Mushrooms and Fungal Growths

Although I do not think of myself as a picky eater, the husband thinks I am.  There are things I’d prefer not to eat, but still do if served to me…and then there is that One Thing I try to avoid and definitely not eat if I can help it:  Mushrooms.  The husband loves all things earthy, so mushrooms are right up his alley.  I, however, can’t stomach the thought {literally and figuratively} of eating something defined as a “fungal growth”.  Check it out.  That’s what your dictionary calls those little things growing on the underside of decaying woodland logs and germinating in the dark, damp rural outback.

From a nutrition standpoint, I understand why those following a plant-based lifestyle would seek mushrooms out as “little gems” to add to their diet–they have B Vitamins and is the only item you’ll find along the produce aisle with its own store of Vitamin D.  Thepowerofmushrooms has a pretty great write-up, if you are interested in learning more nutritional facts and benefits about these little beasts.

Despite the nutrition, and fully due to being a fungus, I have no qualms passing up the little white buttons in the grocery store.  I will make an ingredient exception, however, when I come across a “gourmet fungus” I know the hubs would enjoy for dinner.  {Usually when I want to get something out of him…Oh man, now he knows my secret…}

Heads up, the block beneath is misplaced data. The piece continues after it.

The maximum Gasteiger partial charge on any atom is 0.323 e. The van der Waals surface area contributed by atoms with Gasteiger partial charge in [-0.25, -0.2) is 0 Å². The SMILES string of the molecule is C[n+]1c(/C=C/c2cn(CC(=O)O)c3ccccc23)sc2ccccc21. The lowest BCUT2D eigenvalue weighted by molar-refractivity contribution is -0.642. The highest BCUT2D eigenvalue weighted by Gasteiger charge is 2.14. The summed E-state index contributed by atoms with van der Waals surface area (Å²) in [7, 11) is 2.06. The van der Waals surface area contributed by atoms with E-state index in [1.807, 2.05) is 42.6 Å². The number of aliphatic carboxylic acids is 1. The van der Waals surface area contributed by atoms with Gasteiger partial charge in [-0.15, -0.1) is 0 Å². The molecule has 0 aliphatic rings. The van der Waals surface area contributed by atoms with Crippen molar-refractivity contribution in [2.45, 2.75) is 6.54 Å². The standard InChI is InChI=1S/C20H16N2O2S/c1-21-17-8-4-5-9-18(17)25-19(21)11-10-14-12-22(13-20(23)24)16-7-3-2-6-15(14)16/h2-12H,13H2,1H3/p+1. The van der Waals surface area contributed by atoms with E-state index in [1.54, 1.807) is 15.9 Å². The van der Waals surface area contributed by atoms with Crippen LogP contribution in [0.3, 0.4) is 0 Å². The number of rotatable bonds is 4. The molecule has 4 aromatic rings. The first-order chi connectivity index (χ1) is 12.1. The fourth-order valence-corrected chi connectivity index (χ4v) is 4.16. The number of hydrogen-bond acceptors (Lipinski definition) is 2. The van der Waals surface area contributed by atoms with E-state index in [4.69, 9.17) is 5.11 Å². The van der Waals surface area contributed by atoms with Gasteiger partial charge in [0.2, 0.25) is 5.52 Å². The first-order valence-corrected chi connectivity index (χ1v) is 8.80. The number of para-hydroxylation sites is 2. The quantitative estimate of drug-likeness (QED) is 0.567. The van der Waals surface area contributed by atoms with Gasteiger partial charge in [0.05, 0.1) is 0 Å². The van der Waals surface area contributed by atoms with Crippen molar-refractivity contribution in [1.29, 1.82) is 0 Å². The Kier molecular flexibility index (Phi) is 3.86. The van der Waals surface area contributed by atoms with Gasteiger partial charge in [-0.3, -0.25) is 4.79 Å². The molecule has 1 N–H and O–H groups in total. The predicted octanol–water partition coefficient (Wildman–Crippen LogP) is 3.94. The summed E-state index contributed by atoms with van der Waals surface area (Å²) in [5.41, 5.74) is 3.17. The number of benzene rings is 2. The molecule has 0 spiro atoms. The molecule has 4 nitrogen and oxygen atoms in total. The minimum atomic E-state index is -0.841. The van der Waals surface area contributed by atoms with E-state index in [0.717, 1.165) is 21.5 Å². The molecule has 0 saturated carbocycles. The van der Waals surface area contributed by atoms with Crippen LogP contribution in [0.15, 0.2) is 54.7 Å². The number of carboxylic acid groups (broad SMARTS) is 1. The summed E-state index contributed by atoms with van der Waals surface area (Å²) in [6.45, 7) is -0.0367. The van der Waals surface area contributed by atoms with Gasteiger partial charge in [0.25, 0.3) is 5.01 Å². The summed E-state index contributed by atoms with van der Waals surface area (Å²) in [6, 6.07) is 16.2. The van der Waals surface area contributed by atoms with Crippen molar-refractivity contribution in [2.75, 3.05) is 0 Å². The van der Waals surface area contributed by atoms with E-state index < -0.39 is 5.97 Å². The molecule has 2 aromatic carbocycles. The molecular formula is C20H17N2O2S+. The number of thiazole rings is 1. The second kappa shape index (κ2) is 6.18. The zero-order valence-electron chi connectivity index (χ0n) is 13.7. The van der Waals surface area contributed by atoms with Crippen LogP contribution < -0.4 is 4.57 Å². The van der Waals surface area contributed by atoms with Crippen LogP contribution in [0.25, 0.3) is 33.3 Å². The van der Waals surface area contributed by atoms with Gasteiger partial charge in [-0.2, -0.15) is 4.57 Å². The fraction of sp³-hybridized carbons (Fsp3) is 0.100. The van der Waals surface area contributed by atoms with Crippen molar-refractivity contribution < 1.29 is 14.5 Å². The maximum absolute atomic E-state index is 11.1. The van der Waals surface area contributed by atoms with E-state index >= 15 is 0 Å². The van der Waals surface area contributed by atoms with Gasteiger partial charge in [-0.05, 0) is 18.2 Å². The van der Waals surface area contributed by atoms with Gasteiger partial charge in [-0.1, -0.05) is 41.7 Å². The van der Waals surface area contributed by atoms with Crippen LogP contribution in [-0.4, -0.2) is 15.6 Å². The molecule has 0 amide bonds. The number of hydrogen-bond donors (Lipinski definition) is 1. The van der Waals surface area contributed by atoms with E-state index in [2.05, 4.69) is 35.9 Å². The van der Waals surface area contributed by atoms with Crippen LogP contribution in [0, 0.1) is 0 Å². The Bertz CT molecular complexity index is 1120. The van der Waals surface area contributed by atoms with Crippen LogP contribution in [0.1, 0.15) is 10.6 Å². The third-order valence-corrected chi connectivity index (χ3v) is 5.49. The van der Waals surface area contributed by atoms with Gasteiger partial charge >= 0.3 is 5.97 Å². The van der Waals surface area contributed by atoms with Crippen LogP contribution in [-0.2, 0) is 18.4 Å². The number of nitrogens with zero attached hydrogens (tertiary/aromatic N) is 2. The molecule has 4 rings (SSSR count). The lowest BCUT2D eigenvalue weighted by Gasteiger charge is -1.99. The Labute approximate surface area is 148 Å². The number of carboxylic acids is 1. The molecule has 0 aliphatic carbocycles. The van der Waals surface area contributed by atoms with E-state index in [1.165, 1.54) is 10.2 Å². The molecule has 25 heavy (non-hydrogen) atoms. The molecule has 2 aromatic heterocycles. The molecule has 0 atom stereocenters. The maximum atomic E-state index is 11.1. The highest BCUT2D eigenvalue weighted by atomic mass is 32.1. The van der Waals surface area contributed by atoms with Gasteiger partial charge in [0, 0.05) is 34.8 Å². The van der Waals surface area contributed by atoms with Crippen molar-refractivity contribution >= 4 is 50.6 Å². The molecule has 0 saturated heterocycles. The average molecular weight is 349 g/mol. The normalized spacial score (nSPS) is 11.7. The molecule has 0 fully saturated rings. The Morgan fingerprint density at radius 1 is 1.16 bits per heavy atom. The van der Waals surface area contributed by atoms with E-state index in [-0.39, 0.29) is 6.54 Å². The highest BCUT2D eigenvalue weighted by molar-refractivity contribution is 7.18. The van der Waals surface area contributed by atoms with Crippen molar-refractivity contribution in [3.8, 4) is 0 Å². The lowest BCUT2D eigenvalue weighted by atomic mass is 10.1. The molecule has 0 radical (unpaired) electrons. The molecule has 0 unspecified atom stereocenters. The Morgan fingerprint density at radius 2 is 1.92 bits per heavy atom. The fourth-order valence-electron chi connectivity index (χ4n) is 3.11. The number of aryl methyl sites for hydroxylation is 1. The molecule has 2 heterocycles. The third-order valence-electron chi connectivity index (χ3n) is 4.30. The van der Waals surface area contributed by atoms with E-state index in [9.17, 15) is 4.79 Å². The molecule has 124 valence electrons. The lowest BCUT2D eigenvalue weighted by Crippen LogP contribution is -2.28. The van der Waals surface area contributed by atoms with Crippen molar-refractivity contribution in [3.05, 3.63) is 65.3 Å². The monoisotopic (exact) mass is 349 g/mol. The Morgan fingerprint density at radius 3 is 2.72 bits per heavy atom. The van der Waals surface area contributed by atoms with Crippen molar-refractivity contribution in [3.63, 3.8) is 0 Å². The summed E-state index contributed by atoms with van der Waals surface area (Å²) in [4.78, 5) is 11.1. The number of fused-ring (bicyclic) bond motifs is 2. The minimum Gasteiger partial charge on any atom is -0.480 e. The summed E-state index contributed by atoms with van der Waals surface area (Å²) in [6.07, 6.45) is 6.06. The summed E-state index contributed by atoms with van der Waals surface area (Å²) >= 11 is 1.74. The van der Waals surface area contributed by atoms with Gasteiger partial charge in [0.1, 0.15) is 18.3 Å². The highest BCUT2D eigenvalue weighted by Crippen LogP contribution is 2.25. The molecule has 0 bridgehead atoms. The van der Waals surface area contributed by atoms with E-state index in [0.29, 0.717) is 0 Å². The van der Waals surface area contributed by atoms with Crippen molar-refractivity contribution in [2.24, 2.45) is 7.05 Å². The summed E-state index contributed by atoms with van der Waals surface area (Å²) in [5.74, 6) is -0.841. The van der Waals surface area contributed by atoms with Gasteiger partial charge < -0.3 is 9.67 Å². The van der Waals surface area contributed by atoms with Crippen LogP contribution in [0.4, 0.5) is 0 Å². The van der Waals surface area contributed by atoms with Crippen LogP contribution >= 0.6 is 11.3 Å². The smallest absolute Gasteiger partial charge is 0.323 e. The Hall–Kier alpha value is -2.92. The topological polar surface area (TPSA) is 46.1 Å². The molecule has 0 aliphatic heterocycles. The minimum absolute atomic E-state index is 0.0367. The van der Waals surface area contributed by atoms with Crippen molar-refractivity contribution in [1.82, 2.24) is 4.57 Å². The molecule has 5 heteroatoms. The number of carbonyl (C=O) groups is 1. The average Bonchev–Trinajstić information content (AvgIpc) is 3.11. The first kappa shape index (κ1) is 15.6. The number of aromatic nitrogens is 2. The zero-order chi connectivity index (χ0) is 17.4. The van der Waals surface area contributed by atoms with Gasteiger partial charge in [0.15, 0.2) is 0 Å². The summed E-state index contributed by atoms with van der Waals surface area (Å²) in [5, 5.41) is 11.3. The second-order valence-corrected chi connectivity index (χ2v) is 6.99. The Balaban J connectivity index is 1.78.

So when I found a small box of golden Chantrelles, known for their beautiful hue and fruity and peppery flavor, I knew risotto was on the menu.  Mushrooms don’t require much in the way of cleaning–just get a damp paper towel and brush off the extra dirt.  Coming from its own habitat, any dirt left on there is clean dirt, right?  Give them a rough chop, sauté with onions, add the rice, and gently cook to make a silky and earthy mushroom risotto.  I even got the hubs to eat a side of broccolini with this dish.

{And what did I get out of it, you ask?  A Clearance Williams-Sonoma shopping spree}

mushroom risotto 1

mushroom risotto 2


  • Servings: 2-4
  • Difficulty: fairly easy
  • Print


  • 1 cup chantrelles, gently cleaned and roughly chopped
  • 1 yellow onion, chopped
  • 1 cup arborio rice
  • 4-6 cups vegetable stock
  • 1/2 cup parmesan cheese {or nutritional yeast, to keep it vegan}
  • 1/2 cup walnuts, toasted and chopped
  • 1/4 cup fresh Italian parsley, chopped
  • salt and pepper to taste


  1. Coat a medium-sized pot with olive oil and heat over medium.  Add the mushrooms and onion and sauté until the onion is translucent, about 5-7 minutes.  Sprinkle with salt and pepper and continue to sauté until the mushrooms are soft-tender, about another 5-7 minutes.
  2. Add the rice, stirring to coat, and add enough stock to just cover the rice.  Let come to a soft boil then reduce the heat to low.  Simmer until the liquid has reduced by half, and add more stock to just cover the rice.  Continue this adding-stock-and-simmering process until the rice is soft and comes together as a thickened mixture.
  3. Off heat, stir in the parmesan cheese or nutritional yeast and divide evenly among the serving bowls.  Garnish with toasted, chopped walnuts and parsley.



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